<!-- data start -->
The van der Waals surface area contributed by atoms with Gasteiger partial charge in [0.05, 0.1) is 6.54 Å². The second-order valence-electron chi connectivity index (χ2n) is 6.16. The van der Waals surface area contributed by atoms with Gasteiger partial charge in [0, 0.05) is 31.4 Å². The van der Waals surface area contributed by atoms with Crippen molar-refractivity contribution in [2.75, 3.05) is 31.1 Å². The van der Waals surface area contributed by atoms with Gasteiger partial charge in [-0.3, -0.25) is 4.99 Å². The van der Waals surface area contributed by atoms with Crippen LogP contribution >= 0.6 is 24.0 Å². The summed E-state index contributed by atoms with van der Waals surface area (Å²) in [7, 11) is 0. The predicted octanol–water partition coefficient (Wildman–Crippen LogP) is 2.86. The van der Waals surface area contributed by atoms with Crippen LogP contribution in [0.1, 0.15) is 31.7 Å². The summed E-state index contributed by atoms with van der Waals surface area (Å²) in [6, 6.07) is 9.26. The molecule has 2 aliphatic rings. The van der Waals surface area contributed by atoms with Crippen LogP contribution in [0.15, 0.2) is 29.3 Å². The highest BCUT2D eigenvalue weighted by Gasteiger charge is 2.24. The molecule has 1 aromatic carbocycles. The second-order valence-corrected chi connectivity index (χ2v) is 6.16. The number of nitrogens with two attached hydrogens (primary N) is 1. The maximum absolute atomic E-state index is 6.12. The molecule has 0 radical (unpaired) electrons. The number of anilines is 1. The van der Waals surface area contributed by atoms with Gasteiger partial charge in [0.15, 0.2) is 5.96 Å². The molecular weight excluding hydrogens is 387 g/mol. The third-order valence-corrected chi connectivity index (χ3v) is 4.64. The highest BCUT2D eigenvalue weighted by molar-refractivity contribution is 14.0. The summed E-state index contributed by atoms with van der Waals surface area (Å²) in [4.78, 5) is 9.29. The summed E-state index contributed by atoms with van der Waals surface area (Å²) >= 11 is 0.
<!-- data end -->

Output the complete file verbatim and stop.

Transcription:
The van der Waals surface area contributed by atoms with Gasteiger partial charge in [0.05, 0.1) is 6.54 Å². The second-order valence-electron chi connectivity index (χ2n) is 6.16. The van der Waals surface area contributed by atoms with Gasteiger partial charge in [0, 0.05) is 31.4 Å². The van der Waals surface area contributed by atoms with Crippen molar-refractivity contribution in [2.75, 3.05) is 31.1 Å². The van der Waals surface area contributed by atoms with Gasteiger partial charge in [-0.3, -0.25) is 4.99 Å². The van der Waals surface area contributed by atoms with Crippen LogP contribution >= 0.6 is 24.0 Å². The summed E-state index contributed by atoms with van der Waals surface area (Å²) in [7, 11) is 0. The predicted octanol–water partition coefficient (Wildman–Crippen LogP) is 2.86. The van der Waals surface area contributed by atoms with Crippen LogP contribution in [0.1, 0.15) is 31.7 Å². The summed E-state index contributed by atoms with van der Waals surface area (Å²) in [6, 6.07) is 9.26. The molecule has 2 aliphatic rings. The van der Waals surface area contributed by atoms with Crippen LogP contribution in [0.15, 0.2) is 29.3 Å². The highest BCUT2D eigenvalue weighted by Gasteiger charge is 2.24. The molecule has 1 aromatic carbocycles. The second-order valence-corrected chi connectivity index (χ2v) is 6.16. The number of nitrogens with two attached hydrogens (primary N) is 1. The maximum absolute atomic E-state index is 6.12. The molecule has 0 radical (unpaired) electrons. The number of anilines is 1. The van der Waals surface area contributed by atoms with Gasteiger partial charge in [0.15, 0.2) is 5.96 Å². The molecular weight excluding hydrogens is 387 g/mol. The third-order valence-corrected chi connectivity index (χ3v) is 4.64. The highest BCUT2D eigenvalue weighted by molar-refractivity contribution is 14.0. The summed E-state index contributed by atoms with van der Waals surface area (Å²) in [4.78, 5) is 9.29. The summed E-state index contributed by atoms with van der Waals surface area (Å²) >= 11 is 0.